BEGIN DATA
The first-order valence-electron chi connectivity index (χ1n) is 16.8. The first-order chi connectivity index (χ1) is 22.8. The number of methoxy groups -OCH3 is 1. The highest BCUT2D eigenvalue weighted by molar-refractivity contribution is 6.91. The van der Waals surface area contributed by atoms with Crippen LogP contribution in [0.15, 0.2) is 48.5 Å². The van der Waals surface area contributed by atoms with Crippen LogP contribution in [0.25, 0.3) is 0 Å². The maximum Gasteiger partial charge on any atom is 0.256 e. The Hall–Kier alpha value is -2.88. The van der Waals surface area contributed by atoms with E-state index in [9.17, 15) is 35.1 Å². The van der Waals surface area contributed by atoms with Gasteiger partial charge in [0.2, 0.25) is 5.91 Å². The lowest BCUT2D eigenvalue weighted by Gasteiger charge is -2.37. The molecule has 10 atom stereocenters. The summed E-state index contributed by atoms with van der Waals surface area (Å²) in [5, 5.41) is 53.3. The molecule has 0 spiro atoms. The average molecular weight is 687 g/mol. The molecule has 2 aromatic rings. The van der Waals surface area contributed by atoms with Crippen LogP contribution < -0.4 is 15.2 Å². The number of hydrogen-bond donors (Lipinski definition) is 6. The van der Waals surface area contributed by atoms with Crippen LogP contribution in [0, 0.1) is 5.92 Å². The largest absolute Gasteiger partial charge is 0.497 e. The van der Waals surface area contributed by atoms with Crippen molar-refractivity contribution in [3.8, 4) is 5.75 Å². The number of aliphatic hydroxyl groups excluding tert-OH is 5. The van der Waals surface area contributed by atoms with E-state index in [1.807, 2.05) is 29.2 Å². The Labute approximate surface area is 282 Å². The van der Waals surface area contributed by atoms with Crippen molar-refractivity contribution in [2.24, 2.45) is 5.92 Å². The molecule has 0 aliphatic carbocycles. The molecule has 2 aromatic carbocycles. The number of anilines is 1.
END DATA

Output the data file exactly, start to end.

The first-order valence-electron chi connectivity index (χ1n) is 16.8. The first-order chi connectivity index (χ1) is 22.8. The number of methoxy groups -OCH3 is 1. The highest BCUT2D eigenvalue weighted by molar-refractivity contribution is 6.91. The van der Waals surface area contributed by atoms with Crippen LogP contribution in [0.15, 0.2) is 48.5 Å². The van der Waals surface area contributed by atoms with Crippen LogP contribution in [0.25, 0.3) is 0 Å². The maximum Gasteiger partial charge on any atom is 0.256 e. The Hall–Kier alpha value is -2.88. The van der Waals surface area contributed by atoms with E-state index in [9.17, 15) is 35.1 Å². The van der Waals surface area contributed by atoms with Gasteiger partial charge in [0.2, 0.25) is 5.91 Å². The lowest BCUT2D eigenvalue weighted by Gasteiger charge is -2.37. The molecule has 10 atom stereocenters. The summed E-state index contributed by atoms with van der Waals surface area (Å²) in [5, 5.41) is 53.3. The molecule has 0 spiro atoms. The average molecular weight is 687 g/mol. The molecule has 2 aromatic rings. The van der Waals surface area contributed by atoms with Crippen LogP contribution < -0.4 is 15.2 Å². The number of hydrogen-bond donors (Lipinski definition) is 6. The van der Waals surface area contributed by atoms with Crippen LogP contribution in [0, 0.1) is 5.92 Å². The largest absolute Gasteiger partial charge is 0.497 e. The van der Waals surface area contributed by atoms with Crippen molar-refractivity contribution in [3.8, 4) is 5.75 Å². The number of aliphatic hydroxyl groups excluding tert-OH is 5. The van der Waals surface area contributed by atoms with E-state index in [1.807, 2.05) is 29.2 Å². The Labute approximate surface area is 282 Å². The van der Waals surface area contributed by atoms with Crippen molar-refractivity contribution in [2.24, 2.45) is 5.92 Å². The molecule has 0 aliphatic carbocycles. The molecule has 2 aromatic carbocycles. The number of anilines is 1.